Most dreams of cops, executing a warrant at the home of a family of innocents, fail to produce the outcome we would hope for. A big compensatory award coupled with punitive damages against the cops involved personally. The good news is that it happened in Chicago.
The bad news? Markee Cooper is also a cop.
On Friday, a federal jury awarded [Markee] Cooper and his family $565,000 in damages after finding one officer at fault for a falsified warrant and two others responsible for the illegal 2007 search.
The city of Chicago will have to pay $450,000 in compensatory damages awarded by the seven-woman, three-man jury, said Cooper’s attorney, Brendan Shiller. The jury also assessed punitive damages against three of five officers — money they will be responsible for paying, Shiller said.
Why is this bad news? Because most of the time, when a warrant goes south, the victims aren’t as pure as driven snow, or aren’t as sympathetic, or cannot argue to the jury that there is no way, no possibility, that the basis for the warrant was a complete sham. Cooper could. After all, he was a cop.
Cooper, a nine-year police veteran, is assigned to the department’s elite Organized Crime Division, working undercover investigations that often involve getting warrants.
The claim was that the warrant was obtained based on a lie.
Officer Sean Dailey, who testified that he secured the warrant based on information from an informant named “Lamar” who told him crack was being sold out of the second-floor apartment in the Cooper’s buildingOmitted from this description, because it served no purpose in the suit, was that a judge signed this warrant.
Cooper’s legal team argued that Dailey either made up the informant or was reckless by making no effort to try to verify the tip. They pointed to the sketchy information Dailey initially had about Lamar’s background — no last name, phone number or address.
And indeed, in the vast majority of cases, that would have been more than sufficient for a verdict in favor of the cops. Three prior tips that led to arrests? Daily said so, and that’s all it takes. The tipster’s reliability is established, and his tip was sufficiently detailed to justify the warrant. Unless, of course, he just lied.
The officers’ attorneys argued that Dailey played by the rules, informing the Cook County state’s attorney’s office before going to a judge for the warrant. Dailey testified that the same informant had given him three previous tips that led to criminal charges. That the information turned out to be bad was not intentional, the defense argued.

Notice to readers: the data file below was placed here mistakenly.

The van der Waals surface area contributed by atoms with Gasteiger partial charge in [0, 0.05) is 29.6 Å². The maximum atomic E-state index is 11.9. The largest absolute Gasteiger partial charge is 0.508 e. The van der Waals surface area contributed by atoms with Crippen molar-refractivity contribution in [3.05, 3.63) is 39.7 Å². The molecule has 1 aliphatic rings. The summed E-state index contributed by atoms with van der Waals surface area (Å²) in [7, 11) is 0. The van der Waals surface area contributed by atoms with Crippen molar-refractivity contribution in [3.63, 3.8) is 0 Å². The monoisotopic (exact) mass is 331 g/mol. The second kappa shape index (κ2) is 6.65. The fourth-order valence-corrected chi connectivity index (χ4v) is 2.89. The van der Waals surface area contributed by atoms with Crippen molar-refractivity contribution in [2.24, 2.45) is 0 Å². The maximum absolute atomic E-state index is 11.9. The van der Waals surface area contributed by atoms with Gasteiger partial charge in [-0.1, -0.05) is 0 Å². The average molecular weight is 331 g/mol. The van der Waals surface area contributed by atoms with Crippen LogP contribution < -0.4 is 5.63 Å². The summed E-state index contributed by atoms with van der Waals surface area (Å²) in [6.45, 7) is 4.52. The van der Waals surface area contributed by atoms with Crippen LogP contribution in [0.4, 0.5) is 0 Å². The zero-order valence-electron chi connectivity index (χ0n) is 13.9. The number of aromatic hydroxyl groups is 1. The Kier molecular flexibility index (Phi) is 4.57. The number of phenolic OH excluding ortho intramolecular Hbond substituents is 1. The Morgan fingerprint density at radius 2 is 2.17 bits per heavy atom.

The “lie” argument is a hard one to sustain, since it fails to explain why Daily would select Cooper’s apartment to lie about. There is no claim that the two cops had a problem, and that Daily had a reason to pick Cooper’s apartment out of all the other possible apartments in Chicago. So one would believe that somebody had to feed Daily the information. It seems highly unlikely that he made it up out of whole cloth.
Nor is it particularly surprising that Daily lacked basic information about his tipster. It’s hardly unusual for a cop to have snitches on the street, often known only by a nickname, who feed them information. In exchange, they expect to be left alone to do whatever it is they do. Street sources don’t always live ordinary middleclass lives, and police and judges have become inured to the huge credibility holes they present due to their lack of normal background information because of the information they feed. It’s like a cop’s version of heroin, street snitches, and the criminal justice system is addicted.
What’s also notable is that the warrant execution wasn’t particularly violent or harsh. No dogs or humans were shot in the process. No one was tased, beaten, forced to lie naked with a boot against their throat.
No doubt the boys were traumatized. But aren’t the children always traumatized?
The officer and his wife testified at the trial that their two young sons, Markee Jr., 13, and Zion, 8, were traumatized at seeing their father confront a roomful of cops with guns before kneeling to the living room floor and handing over his badge and weapon.
“It’s a horrible experience for a child to see or even think about,” Cooper’s wife, Sherita, said after the verdict was announced. “I’m just glad that justice was served.”
Adding further to oddity of this case is that Cooper handed over his badge and weapon. Having a badge and weapon is usually considered a pretty good indication that they person you’re pointing a gun at is one of your own. The natural reaction is to wonder, have I a mistake?
Once Daily realized that he executed a warrant for a crack house on a cop, and assuming that the information upon which the warrant was issued was slightly lacking in credibility, it would seem a fine time to back down, apologize profusely and hand Cooper back his shield. If that didn’t happen, it’s a pretty good indication that Daily’s belief that he had raided a crack house exceeded his concern that the apartment was occupied by a brother narc.
So do we applaud this result or wonder how this fits into the world where the victim doesn’t happen to be a cop? Unless you happen to be a cop too, it likely doesn’t matter. Whatever happened here isn’t going to happen to you, because you don’t have a badge to show the jury when you sue over the wrongful execution of a warrant.